Are You Chosen? Am I?

Are You Chosen?  Am I? The difficult line in John 13, in Jesus’ words after he has washed his disciples’ feet is: “What I say is not said of all, for I know the kind of men I chose.”  Right after that, he hands a morsel dipped in wine to Judas and tells him to be quick in what he is about to do. This idea of being “chosen” by God has deep roots and many examples in Scripture. Isaiah has God fondly refer to “Israel, whom I have chosen” (44:1).  Peter calls his early Christian readers  “a chosen race, a royal priesthood, …a people [God] claims for his own” (1 Peter 2:9).  There are detailed, exciting and deeply emotional stories of people being chosen to carry out God’s plan of salvation.   Think of the people chosen for the covenant relationship with God: Abraham, Isaac, Jacob.  Sometimes they had their names changed: Abram to Abraham; Jacob to Israel.  If you were chosen, your status would be passed on to your children.  There are careful records of genealogies to show who this favored status included. Think of the choice of Moses to lead the most portentous deliverance in history; or how about the choice of his brother Aaron and his sister Miriam?  Think about the call to Samuel and the Judges, and Samuel’s anointing of that great King, David, son of Jesse.  Women figured into the plan as well: Sarah and Rachel and Ruth and Deborah just to name a few. Then there were the prophets, with some pretty dramatic choices in Elijah and Elisha, Isaiah and Jeremiah.  How about the choice of Job to be tested by the Accuser to the depths of his being?   In the New Testament, we have Zachary’s story and Elizabeth’s and Mary’s and Joseph’s, John the Baptist’s and Jesus himself.  In his time, Jesus chooses his disciples and apostles.  After his death, they chose Stephen and the deacons, and Saul—sprawling on the ground, unable to see, the voice of Jesus ringing in his ears–got chosen in spite of his venomous actions toward Jesus’s followers. Are WE chosen?  By whom and for what?  Do we want to ‘be among their number, when the saints go marching in’ to eternal life and happiness?  In his “priestly prayer,” was Jesus talking about US when he said: “For these I pray—not for the world but for these you have given me, for they are really yours” (John 17:9)? Don’t we imagine that we are chosen for some special purpose, some special mission?  Isn’t Paul implying that the Corinthians are chosen because they have different gifts, each one a benefit for the community (1 Cor. 12)?   Don’t we imagine...

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From Rape to Murder: 1 Kings 18:17-40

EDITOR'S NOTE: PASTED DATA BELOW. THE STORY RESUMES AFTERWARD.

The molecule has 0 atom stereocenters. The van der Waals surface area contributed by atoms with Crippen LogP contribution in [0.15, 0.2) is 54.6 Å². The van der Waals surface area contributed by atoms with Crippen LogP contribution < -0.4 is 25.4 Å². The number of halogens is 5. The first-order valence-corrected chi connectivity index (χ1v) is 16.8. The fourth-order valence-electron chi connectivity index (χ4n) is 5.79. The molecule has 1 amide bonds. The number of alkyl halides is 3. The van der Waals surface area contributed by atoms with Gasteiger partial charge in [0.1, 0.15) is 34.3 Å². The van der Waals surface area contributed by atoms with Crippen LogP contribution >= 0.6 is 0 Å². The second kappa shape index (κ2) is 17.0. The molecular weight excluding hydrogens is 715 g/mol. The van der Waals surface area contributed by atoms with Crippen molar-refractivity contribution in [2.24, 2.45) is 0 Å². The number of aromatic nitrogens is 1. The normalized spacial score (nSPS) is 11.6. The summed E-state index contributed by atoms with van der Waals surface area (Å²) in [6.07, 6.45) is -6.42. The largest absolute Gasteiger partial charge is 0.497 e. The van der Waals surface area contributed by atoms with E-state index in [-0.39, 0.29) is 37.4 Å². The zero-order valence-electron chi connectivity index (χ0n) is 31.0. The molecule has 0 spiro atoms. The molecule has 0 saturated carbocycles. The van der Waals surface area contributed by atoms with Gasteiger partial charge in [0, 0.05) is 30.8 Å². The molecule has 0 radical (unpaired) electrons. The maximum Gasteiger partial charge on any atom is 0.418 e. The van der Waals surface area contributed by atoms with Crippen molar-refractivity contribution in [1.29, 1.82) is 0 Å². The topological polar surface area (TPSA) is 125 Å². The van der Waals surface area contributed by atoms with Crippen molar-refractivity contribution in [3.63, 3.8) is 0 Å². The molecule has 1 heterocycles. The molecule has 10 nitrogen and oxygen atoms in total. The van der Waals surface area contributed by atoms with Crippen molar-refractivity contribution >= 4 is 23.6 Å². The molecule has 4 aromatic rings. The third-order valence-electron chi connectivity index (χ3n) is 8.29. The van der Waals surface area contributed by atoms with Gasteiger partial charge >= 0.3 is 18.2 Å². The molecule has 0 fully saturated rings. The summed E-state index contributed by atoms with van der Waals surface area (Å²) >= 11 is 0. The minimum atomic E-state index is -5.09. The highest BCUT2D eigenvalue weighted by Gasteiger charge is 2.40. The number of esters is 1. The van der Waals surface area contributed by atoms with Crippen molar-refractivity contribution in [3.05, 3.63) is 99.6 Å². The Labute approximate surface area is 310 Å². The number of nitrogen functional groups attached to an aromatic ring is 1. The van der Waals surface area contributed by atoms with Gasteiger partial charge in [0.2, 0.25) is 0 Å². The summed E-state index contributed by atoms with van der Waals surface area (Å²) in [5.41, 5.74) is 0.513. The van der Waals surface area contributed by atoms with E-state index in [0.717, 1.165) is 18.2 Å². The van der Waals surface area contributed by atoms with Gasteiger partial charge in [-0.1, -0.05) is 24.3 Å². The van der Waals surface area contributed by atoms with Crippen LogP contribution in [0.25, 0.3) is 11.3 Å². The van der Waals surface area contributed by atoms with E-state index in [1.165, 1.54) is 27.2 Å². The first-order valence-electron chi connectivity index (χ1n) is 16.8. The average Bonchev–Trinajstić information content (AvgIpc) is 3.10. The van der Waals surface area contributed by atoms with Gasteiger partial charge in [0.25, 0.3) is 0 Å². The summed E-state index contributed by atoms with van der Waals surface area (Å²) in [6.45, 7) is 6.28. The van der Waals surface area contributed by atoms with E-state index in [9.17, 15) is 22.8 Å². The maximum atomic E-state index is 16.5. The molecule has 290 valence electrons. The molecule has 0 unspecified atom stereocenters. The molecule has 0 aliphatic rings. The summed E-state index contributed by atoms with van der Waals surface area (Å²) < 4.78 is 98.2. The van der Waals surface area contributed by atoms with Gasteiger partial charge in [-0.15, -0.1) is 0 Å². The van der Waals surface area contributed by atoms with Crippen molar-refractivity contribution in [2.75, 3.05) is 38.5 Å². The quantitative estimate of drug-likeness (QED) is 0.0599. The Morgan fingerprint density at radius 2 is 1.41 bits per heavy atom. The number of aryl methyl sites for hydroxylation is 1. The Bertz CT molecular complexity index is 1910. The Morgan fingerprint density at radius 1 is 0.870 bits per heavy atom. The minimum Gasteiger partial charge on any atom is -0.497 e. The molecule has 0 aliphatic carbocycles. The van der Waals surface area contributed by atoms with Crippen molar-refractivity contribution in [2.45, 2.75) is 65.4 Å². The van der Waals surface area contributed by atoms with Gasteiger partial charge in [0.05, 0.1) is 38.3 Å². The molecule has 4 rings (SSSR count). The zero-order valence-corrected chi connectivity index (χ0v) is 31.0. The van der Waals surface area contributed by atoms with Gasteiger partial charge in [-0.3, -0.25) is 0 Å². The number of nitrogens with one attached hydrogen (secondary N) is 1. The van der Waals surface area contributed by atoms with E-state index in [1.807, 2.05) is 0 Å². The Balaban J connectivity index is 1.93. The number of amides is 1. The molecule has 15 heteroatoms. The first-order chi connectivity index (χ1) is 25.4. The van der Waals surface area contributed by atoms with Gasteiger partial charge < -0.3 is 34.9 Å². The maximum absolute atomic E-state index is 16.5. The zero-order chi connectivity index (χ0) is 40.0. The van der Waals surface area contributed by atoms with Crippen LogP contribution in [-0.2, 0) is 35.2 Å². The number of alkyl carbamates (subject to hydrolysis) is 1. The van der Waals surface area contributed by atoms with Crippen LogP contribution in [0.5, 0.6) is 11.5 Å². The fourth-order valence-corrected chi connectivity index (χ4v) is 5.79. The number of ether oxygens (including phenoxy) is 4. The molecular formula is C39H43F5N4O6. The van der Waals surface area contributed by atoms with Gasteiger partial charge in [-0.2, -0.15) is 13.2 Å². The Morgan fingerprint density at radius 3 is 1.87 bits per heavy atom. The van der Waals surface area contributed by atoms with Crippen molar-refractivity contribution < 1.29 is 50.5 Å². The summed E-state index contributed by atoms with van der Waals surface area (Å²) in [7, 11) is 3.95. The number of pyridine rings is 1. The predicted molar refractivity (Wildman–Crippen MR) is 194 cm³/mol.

1 Kings 18:17-40 We went to a memorial service recently, of a beloved widow who lived a full life, but died rather suddenly.  Each of her four children spoke.  They all told different stories.  Although there were commonalities, each adult son or daughter had his or her own perspective on what was an important memory.  It took all four to  round out the picture of who this person was. And so we get to this difficult passage from the First Book of Kings.  According to the book itself (First Second Kings were obviously one book broken into two scrolls), the authors had various sources, like a preacher giving a eulogy, who interviews surviving family members, but may also look at the internet or at church or community news articles and archives.  Sources for the Books of Kings were the Books of the Annals of the Kings of Israel and the Annals for the Kings of Judah.  Then there were the Book of the Acts of Solomon and sources dealing with the “Elijah Cycle” and the “Elisha Cycle,” Isaiah, and other prophets. The children at the memorial service were making a point with their stories—they were giving evidence that a very good woman had lived and had done much to improve this world.  Similarly, the authors of Kings, according to the New Interpreter’s Study Bible, “selected, combined, and arranged the written and oral traditions of Israel and Judah to express their theological understanding of their histories” (p. 479). We can imagine someone preaching a eulogy from the theological viewpoint that “everything has a purpose,” or—as one of my Spiritual Reflections on biblicaljoe.com is titled: “There Are No Coincidences.”  Indeed, that reflection, written some years ago, refers to this very passage in the First Book of Kings! What’s difficult about this passage, of course, is not that Elijah—God’s favored prophet—causes fire to come from heaven and consume an offering that has been doused three times with water—but that he has the crowds who then come to believe that his God is the “right” God, bring him the 450 prophets of the “wrong” God so that he can slit their throats.  –A mass murder, right there in the Bible!  –No moral comment, no justification offered, no sanctions afterward…all dead. What are we to make of this?  It was a time when the theological understanding was that illness and disease were the consequences of sin; epilepsy was a sign that you were possessed by a demon; blasphemy was punishable by death, and there was no greater crime than infidelity to the “right” God.  There was no separation of church and state.  Infidels did not deserve to live, especially since they were spreading the...

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